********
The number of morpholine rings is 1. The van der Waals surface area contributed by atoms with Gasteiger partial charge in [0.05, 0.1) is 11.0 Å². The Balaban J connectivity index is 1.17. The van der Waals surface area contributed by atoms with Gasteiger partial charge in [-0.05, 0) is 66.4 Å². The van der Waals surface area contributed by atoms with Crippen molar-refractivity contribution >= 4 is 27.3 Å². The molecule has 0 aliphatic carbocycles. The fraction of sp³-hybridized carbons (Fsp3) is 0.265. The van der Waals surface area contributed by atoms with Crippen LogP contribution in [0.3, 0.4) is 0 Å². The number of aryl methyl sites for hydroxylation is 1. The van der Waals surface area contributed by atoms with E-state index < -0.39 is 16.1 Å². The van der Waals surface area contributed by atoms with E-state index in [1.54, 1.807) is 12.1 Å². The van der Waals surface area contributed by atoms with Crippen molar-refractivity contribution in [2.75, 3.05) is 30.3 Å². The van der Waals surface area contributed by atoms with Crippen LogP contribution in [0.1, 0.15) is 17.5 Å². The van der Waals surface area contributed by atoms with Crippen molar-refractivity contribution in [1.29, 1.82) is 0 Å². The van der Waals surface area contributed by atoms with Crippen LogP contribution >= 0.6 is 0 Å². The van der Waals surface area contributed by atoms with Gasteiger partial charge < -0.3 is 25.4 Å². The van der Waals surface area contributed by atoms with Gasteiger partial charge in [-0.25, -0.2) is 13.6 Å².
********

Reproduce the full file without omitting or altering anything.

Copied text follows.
The number of morpholine rings is 1. The van der Waals surface area contributed by atoms with Gasteiger partial charge in [0.05, 0.1) is 11.0 Å². The Balaban J connectivity index is 1.17. The van der Waals surface area contributed by atoms with Gasteiger partial charge in [-0.05, 0) is 66.4 Å². The van der Waals surface area contributed by atoms with Crippen molar-refractivity contribution >= 4 is 27.3 Å². The molecule has 0 aliphatic carbocycles. The fraction of sp³-hybridized carbons (Fsp3) is 0.265. The van der Waals surface area contributed by atoms with Crippen LogP contribution in [0.3, 0.4) is 0 Å². The number of aryl methyl sites for hydroxylation is 1. The van der Waals surface area contributed by atoms with E-state index < -0.39 is 16.1 Å². The van der Waals surface area contributed by atoms with E-state index in [1.54, 1.807) is 12.1 Å². The van der Waals surface area contributed by atoms with Crippen molar-refractivity contribution in [2.75, 3.05) is 30.3 Å². The van der Waals surface area contributed by atoms with Crippen LogP contribution in [0.1, 0.15) is 17.5 Å². The van der Waals surface area contributed by atoms with Crippen molar-refractivity contribution in [1.29, 1.82) is 0 Å². The van der Waals surface area contributed by atoms with Crippen LogP contribution >= 0.6 is 0 Å². The van der Waals surface area contributed by atoms with Gasteiger partial charge < -0.3 is 25.4 Å². The van der Waals surface area contributed by atoms with Gasteiger partial charge in [-0.25, -0.2) is 13.6 Å².